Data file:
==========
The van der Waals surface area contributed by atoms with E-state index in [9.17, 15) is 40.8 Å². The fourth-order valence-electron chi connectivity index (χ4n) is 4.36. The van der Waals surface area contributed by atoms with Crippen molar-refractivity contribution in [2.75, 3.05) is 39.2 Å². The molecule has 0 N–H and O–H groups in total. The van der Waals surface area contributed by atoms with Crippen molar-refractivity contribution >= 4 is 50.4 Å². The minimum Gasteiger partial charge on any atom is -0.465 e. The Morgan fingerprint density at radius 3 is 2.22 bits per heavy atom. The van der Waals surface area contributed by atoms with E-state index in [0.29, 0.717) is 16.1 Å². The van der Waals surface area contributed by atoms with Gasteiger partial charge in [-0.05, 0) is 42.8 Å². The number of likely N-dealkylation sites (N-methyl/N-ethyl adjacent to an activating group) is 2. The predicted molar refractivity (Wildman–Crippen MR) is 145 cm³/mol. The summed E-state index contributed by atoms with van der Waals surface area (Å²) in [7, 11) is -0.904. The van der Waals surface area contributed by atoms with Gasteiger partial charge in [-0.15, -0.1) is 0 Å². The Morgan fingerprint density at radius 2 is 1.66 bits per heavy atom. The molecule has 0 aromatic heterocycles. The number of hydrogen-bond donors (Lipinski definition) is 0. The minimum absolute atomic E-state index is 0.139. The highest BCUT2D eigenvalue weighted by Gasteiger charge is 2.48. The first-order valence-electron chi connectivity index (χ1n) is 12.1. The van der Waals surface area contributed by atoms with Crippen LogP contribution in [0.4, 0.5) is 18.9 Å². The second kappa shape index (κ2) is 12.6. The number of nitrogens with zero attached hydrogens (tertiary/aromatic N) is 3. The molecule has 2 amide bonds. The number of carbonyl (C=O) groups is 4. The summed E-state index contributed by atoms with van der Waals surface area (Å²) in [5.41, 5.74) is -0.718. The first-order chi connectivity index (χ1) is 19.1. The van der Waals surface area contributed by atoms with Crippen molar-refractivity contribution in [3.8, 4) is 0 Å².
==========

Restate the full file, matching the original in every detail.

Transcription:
The van der Waals surface area contributed by atoms with E-state index in [9.17, 15) is 40.8 Å². The fourth-order valence-electron chi connectivity index (χ4n) is 4.36. The van der Waals surface area contributed by atoms with Crippen molar-refractivity contribution in [2.75, 3.05) is 39.2 Å². The molecule has 0 N–H and O–H groups in total. The van der Waals surface area contributed by atoms with Crippen molar-refractivity contribution >= 4 is 50.4 Å². The minimum Gasteiger partial charge on any atom is -0.465 e. The Morgan fingerprint density at radius 3 is 2.22 bits per heavy atom. The van der Waals surface area contributed by atoms with E-state index in [0.29, 0.717) is 16.1 Å². The van der Waals surface area contributed by atoms with Gasteiger partial charge in [-0.05, 0) is 42.8 Å². The number of likely N-dealkylation sites (N-methyl/N-ethyl adjacent to an activating group) is 2. The predicted molar refractivity (Wildman–Crippen MR) is 145 cm³/mol. The summed E-state index contributed by atoms with van der Waals surface area (Å²) in [7, 11) is -0.904. The van der Waals surface area contributed by atoms with Gasteiger partial charge in [-0.15, -0.1) is 0 Å². The Morgan fingerprint density at radius 2 is 1.66 bits per heavy atom. The molecule has 0 aromatic heterocycles. The number of hydrogen-bond donors (Lipinski definition) is 0. The minimum absolute atomic E-state index is 0.139. The highest BCUT2D eigenvalue weighted by Gasteiger charge is 2.48. The first-order valence-electron chi connectivity index (χ1n) is 12.1. The van der Waals surface area contributed by atoms with Crippen LogP contribution in [0.4, 0.5) is 18.9 Å². The second kappa shape index (κ2) is 12.6. The number of nitrogens with zero attached hydrogens (tertiary/aromatic N) is 3. The molecule has 2 amide bonds. The number of carbonyl (C=O) groups is 4. The summed E-state index contributed by atoms with van der Waals surface area (Å²) in [5.41, 5.74) is -0.718. The first-order chi connectivity index (χ1) is 19.1. The van der Waals surface area contributed by atoms with Crippen molar-refractivity contribution in [3.8, 4) is 0 Å².